Under Pennsylvania law, a business may incorporate. If it chooses to do so, it is thereafter identified as its own legal entity. As a separate entity from the owners, the business is then considered to be acting on its own when it buys and sells property, assents to contracts and exercises legal rights. A business looking to incorporate in Pennsylvania must file with the Secretary of State in accordance with established guidelines.
Benefits of Incorporation in Pennsylvania
An incorporated business enjoys certain advantages, the most important being a limit of liability for the shareholders. The most shareholders can lose is the amount they invest in the business. Had the business remained unincorporated, owners risk losing their personal property should the business become unable to pay its liabilities. Furthermore, a business that has not incorporated puts the unnecessary burden on creditors in the Wilson area to evaluate the credit worthiness of individual owners rather than that of the business, making loans more difficult. Lastly, ownership of a corporation is divided into equal portions or "shares" of stock, which may be bought and sold much more easily than the ownership of an unincorporated business.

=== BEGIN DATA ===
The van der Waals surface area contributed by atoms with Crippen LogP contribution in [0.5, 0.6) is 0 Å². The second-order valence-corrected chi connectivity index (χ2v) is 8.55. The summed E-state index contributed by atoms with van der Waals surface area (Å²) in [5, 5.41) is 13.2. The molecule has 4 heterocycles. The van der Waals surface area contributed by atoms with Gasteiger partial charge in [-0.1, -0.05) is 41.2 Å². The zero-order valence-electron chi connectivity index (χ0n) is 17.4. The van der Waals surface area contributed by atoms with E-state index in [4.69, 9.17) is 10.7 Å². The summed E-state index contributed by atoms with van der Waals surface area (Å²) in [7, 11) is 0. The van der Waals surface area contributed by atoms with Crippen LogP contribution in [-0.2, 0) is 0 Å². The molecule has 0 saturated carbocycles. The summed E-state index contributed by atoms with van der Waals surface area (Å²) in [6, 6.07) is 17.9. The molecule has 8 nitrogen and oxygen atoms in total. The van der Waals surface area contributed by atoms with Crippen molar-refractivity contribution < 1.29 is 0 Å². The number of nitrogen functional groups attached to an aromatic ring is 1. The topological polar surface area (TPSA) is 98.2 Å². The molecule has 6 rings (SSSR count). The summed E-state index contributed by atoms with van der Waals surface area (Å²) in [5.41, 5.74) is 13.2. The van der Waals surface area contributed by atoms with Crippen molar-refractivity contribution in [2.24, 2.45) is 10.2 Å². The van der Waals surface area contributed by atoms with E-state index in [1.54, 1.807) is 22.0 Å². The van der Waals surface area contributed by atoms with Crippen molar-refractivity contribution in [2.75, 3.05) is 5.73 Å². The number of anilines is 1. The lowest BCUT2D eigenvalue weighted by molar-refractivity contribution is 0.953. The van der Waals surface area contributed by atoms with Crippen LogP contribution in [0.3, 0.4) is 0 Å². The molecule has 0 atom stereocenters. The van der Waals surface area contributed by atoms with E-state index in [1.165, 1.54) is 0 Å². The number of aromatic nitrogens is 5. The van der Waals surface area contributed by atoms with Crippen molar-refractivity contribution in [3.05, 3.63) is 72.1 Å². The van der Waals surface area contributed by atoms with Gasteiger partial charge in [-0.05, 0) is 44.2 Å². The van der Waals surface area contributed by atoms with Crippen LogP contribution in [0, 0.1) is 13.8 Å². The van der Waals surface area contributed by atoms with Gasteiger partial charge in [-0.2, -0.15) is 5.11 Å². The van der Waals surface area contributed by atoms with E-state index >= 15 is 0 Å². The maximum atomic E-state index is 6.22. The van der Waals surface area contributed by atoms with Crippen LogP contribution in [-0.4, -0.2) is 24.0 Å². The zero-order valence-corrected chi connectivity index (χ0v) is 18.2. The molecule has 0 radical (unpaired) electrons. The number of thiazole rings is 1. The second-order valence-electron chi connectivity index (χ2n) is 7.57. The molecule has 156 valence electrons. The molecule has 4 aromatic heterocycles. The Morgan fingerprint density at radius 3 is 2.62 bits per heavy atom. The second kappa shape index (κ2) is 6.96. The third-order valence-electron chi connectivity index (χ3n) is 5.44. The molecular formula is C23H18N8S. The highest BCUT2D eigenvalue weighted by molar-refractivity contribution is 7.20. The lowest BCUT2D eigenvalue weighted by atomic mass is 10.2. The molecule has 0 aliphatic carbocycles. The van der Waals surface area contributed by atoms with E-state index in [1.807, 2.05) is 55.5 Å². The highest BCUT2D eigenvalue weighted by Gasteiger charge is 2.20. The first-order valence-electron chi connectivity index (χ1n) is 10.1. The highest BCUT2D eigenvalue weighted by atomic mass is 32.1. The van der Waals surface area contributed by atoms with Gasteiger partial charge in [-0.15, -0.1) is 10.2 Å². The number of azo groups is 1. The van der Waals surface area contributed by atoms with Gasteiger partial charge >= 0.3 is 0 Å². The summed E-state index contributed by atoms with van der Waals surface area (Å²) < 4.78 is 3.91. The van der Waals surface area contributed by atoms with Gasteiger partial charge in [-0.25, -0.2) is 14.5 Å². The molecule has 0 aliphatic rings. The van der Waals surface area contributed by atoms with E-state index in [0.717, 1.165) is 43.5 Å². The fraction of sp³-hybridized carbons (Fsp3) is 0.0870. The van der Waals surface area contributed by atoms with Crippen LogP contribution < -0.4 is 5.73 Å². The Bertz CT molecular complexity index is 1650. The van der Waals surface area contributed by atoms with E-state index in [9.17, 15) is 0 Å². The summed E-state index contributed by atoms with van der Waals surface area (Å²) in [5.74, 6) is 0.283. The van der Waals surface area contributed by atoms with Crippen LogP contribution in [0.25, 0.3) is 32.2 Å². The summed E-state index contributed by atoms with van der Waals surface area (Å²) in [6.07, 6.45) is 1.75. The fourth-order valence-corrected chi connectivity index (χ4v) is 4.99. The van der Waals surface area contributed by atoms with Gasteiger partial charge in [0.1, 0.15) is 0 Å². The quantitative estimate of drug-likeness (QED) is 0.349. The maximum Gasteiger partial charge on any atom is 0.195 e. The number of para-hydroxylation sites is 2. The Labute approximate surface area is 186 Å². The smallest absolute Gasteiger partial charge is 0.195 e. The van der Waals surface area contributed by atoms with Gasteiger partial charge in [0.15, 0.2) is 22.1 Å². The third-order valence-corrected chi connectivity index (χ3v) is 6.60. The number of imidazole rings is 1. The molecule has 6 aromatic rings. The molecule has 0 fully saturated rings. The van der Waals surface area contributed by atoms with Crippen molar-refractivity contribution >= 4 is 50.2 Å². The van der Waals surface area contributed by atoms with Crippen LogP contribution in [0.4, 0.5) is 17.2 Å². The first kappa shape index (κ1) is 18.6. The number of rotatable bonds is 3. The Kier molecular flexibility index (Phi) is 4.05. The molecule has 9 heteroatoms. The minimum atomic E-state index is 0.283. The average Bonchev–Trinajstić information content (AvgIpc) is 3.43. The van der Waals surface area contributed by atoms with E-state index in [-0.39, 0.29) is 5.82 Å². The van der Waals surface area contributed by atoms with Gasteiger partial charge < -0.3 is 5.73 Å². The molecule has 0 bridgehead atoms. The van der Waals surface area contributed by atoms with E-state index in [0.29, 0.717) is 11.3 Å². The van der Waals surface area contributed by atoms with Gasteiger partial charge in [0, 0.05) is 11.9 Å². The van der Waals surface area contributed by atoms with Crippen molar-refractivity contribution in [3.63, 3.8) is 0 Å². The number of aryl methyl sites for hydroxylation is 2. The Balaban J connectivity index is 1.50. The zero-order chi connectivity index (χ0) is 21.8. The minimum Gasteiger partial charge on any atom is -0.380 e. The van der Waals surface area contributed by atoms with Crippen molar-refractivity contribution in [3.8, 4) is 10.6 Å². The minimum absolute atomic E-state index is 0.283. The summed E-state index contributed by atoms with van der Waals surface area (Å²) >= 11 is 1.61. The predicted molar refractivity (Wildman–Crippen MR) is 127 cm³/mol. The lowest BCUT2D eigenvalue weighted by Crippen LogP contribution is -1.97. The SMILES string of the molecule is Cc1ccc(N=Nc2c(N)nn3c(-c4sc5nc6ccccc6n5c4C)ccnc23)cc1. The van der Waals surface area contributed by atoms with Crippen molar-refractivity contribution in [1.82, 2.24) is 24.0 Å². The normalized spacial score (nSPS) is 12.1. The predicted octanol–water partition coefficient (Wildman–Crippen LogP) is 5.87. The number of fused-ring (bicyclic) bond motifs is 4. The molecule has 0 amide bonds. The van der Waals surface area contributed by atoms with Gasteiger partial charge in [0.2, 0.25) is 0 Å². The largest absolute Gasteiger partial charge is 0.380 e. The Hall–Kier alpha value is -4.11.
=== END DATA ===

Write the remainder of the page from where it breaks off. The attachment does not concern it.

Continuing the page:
Costs of Incorporation
Incorporation comes at a price. First, Pennsylvania might charge a filing fee to process applications for incorporation. Also, the corporation will pay taxes as its own entity. The individual incomes of owners who are paid disbursements from the corporation's earnings are still taxed as well. This is called double taxation, but it may be avoided with proper planning and assistance from a local Wilson lawyer.